You can watch the last six seconds of their young lives. Putting myself in their heads I supposed it took about a second for the two Marines to separately come to the same conclusion about what was going on once the truck came into their view at the far end of the alley. Exactly no time to talk it over, or call the sergeant to ask what they should do. Only enough time to take half an instant and think about what the sergeant told them to do only a few minutes before: "...let no unauthorized personnel or vehicles pass." The two Marines had about five seconds left to live.
It took maybe another two seconds for them to present their weapons, take aim, and open up. By this time the truck was half-way through the barriers and gaining speed the whole time. Here, the recording shows a number of Iraqi police, some of whom had fired their AKs, now scattering like the normal and rational men they were--some running right past the Marines. They had three seconds left to live.
For about two seconds more, the recording shows the Marines' weapons firing non-stop...the truck's windshield exploding into shards of glass as their rounds take it apart and tore in to the body of the son-of-a-***** who is trying to get past them to kill their brothers--American and Iraqi--bedded down in the barracks totally unaware of the fact that their lives at that moment depended entirely on two Marines standing their ground. If they had been aware, they would have known they were safe...because two Marines stood between them and a crazed suicide bomber.
The recording shows the truck careening to a stop immediately in front of the two Marines. In all of the instantaneous violence Yale and Haerter never hesitated. By all reports and by the recording, they never stepped back. They never even started to step aside. They never even shifted their weight. With their feet spread shoulder width apart, they leaned into the danger, firing as fast as they could work their weapons. They had only one second left to live.
The truck explodes. The camera goes blank. Two young men go to their God. Six seconds. Not enough time to think about their families, their country, their flag, or about their lives or their deaths, but more than enough time for two very brave young men to do their duty...into eternity. That is the kind of people who are on watch all over the world tonight--for you.
We Marines believe that God gave America the greatest gift he could bestow to man while he lived on this earth--freedom. We also believe he gave us another gift nearly as precious--our soldiers, sailors, airmen, Coast Guardsmen, and Marines--to safeguard that gift and guarantee no force on this earth can ever steal it away.
It has been my distinct honor to have been with you here today. Rest assured our America, this experiment in democracy started over two centuries ago, will forever remain the "land of the free and home of the brave" so long as we never run out of tough young Americans who are willing to look beyond their own self-interest and comfortable lives, and go into the darkest and most dangerous places on earth to hunt down, and kill, those who would do us harm.
God Bless America, and....SEMPER FIDELIS!"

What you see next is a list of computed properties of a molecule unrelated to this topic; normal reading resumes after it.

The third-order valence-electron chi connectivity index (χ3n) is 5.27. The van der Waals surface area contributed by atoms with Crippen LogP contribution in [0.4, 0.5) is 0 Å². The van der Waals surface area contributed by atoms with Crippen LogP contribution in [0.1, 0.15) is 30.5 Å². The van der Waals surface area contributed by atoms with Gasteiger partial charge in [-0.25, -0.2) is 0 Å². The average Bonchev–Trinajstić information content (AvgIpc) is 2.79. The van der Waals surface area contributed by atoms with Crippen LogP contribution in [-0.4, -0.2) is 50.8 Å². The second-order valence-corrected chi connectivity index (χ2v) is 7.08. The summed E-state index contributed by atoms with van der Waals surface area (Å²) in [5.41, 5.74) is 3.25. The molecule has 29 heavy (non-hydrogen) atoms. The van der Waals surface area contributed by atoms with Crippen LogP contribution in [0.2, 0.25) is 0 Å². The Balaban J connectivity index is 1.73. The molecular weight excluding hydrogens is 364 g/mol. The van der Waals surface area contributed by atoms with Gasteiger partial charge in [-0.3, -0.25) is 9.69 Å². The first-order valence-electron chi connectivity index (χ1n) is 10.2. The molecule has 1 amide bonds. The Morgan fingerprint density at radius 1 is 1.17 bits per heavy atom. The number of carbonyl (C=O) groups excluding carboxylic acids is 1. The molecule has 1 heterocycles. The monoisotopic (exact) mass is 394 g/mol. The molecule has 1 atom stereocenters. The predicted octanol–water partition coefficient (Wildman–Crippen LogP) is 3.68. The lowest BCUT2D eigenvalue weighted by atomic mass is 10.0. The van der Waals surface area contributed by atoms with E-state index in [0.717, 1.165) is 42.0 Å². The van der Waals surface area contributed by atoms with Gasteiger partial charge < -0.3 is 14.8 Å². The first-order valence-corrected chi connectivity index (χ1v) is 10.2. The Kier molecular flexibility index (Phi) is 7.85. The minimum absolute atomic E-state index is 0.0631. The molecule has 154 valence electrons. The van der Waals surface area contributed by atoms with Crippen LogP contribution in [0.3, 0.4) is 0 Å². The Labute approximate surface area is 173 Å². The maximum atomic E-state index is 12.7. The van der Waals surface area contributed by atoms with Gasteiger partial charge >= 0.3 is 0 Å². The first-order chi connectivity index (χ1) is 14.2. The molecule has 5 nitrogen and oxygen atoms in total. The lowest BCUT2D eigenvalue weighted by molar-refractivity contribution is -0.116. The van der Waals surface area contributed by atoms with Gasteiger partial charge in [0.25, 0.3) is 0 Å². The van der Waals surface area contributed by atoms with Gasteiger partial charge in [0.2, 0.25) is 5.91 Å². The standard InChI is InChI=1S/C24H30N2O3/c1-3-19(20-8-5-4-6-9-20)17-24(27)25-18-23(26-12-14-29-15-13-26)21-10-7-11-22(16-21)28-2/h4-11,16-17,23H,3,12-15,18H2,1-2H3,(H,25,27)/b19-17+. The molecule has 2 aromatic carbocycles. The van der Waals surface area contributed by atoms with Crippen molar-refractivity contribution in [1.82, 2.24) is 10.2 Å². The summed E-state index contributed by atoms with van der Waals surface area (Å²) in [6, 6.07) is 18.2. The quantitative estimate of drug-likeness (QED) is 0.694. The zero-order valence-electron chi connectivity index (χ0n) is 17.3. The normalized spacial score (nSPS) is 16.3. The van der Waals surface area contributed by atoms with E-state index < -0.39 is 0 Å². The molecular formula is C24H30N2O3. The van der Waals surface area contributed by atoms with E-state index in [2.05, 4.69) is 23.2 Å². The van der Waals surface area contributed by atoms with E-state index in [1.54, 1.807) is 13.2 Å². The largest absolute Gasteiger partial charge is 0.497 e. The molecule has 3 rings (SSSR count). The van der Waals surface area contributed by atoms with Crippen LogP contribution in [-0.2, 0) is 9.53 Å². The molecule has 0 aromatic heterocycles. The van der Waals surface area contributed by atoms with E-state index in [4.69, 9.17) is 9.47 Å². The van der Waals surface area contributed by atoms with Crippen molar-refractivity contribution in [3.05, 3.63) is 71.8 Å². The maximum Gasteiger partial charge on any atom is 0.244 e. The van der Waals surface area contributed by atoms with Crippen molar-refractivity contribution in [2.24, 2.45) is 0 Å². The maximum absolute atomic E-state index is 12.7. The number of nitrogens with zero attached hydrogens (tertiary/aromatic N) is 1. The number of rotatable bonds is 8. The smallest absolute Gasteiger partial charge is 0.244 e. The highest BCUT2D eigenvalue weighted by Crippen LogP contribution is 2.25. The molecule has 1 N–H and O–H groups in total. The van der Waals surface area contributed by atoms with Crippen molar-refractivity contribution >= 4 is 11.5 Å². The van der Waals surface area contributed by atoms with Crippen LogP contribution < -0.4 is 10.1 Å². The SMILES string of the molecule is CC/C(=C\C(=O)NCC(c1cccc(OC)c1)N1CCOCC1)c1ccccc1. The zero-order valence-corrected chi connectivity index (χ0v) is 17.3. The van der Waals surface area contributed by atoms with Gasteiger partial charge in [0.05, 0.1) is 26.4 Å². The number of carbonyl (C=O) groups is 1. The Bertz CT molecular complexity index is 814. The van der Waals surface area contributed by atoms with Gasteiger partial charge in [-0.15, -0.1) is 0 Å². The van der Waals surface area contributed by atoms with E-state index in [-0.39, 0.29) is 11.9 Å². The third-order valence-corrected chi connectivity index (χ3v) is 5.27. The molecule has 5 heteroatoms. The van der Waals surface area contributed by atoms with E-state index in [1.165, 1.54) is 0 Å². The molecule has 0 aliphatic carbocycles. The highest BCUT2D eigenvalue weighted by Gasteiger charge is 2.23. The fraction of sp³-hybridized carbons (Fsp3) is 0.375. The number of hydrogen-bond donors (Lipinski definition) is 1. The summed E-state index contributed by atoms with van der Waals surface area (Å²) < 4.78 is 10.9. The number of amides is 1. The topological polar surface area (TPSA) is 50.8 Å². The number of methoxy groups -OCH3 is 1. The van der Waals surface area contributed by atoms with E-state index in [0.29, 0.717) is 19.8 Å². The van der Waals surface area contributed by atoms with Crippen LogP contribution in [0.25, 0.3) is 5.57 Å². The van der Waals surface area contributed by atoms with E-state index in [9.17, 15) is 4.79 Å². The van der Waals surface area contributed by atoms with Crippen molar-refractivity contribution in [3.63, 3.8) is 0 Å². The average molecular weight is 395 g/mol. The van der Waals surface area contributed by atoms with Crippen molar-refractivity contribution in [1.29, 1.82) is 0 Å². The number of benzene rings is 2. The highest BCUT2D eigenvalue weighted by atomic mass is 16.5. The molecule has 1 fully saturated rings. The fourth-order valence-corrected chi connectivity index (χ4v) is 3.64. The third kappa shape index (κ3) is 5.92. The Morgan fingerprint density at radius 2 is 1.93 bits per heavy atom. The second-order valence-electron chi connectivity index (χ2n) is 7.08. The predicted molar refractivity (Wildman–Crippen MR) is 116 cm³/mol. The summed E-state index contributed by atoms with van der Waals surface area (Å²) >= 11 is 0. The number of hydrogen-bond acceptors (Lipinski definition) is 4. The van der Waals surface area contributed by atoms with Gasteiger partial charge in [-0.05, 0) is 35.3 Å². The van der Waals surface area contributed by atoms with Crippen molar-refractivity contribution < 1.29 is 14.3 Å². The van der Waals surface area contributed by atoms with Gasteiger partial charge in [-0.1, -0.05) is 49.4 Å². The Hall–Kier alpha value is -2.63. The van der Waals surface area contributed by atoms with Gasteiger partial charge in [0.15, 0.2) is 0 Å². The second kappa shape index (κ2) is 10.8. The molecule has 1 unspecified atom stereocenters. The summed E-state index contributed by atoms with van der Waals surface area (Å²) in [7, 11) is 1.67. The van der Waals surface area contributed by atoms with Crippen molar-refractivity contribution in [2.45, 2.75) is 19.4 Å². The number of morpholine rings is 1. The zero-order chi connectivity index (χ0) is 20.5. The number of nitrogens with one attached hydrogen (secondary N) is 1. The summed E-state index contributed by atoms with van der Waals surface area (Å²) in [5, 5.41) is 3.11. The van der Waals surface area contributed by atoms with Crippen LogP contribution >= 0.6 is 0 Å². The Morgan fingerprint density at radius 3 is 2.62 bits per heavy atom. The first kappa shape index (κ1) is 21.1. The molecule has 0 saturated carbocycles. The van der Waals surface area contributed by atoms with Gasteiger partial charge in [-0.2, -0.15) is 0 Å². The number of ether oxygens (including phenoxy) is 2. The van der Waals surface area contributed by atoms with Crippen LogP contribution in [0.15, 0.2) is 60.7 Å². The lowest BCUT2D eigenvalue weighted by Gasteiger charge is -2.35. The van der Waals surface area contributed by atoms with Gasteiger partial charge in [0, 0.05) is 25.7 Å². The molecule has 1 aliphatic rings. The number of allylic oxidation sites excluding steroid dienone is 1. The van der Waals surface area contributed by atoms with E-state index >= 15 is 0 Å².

Magazine <> clip - know the difference
martyr is a fancy name for crappy fighter
You have never lived until you have almost died. For those that have fought for it, life has a special flavor the protected will never know
Both were awarded the Navy Cross, posthumously. The Navy Cross is the second highest decoration a Marine can receive for Valor, being right under the Medal of Honor in precedence.
I have stood next to the best of my generation in the sands of SW Asia, and seen them commit incredible acts of bravery, and they have made me a better man by letting me stand and fight next to them.
Semper Fi Brothers, it truly is a rare breed of Devil Dog that embodies the spirit of being an 03xx
Fortes Fortuna Juvat
Former, USMC 0311, OIF/OEF vet
NRA Pistol/Rifle/Shotgun/Reloading Instructor, RSO, Ohio CHL Instructor
Wow. That's enough to put a tear in your eye.
God Bless our men and women in uniform.
WARNING: This post may contain material offensive to those who lack wit, humor, common sense and/or supporting factual or anecdotal evidence. All statements and assertions contained herein may be subject to literary devices not limited to: irony, metaphor, allusion and dripping sarcasm.
May they rest in peace. Thank you for posting this.
"Everybody's got a plan, 'til they get hit".
Semper Fi........ Thank you for posting. God Bless the American fighting men and women.
"Violence is seldom the answer, but when it is the answer it is the only answer".
"A nation of sheep breeds a government of wolves".
It encourages me that there are still people out there who are willing to die to protect my freedoms. I can't wait to join up with the Marines in two years time knowing that people like them will be my brothers and sisters!
Thanks for posting, We do have the bravest soldiers watching are six . RIP Corporal Jonathan Yale & Lance Corporal Jordan Haerter
No free man shall ever be debarred the use of arms.” -- Thomas Jefferson
i salute them,their families and all how serve.GOD BLESS
God Bless our troops,Pass the ammo
1911,colt defender 90 / .45
OLD F##T W/ .45:
my avater is part of the reason i feel the way i do.
I'm ex-USAF but I have always said that marines tend to die the best of us all, with courage, bravery, and perseverance. Literally choked me up and have tears welling up. Always faithful indeed... RIP marines.
"I pledge allegiance to the Flag of the United States of America, and to the Republic for which it stands, one Nation indivisible, with liberty and justice for all."
You are not paranoid if They are actually out to get you, however, They probably are not and you probably are.
People around me at work wondered why I was tearing up and then I forwarded a copy.
I have heard all my life how the younger generation is going to the dogs and it may be true for some but as long as we have young men and women like these we have a future.
A debt we cannot repay.
Reminded me that I need to pray more for our men and women serving in Afghanistan, Iraq and elsewhere.
The United States Constitution © 1791. All Rights Reserved.
As a man that just today swore in and became part of the glorious United States Marine Corps, reading this only makes me proud of my commitment. Godspeed to those brave Marines.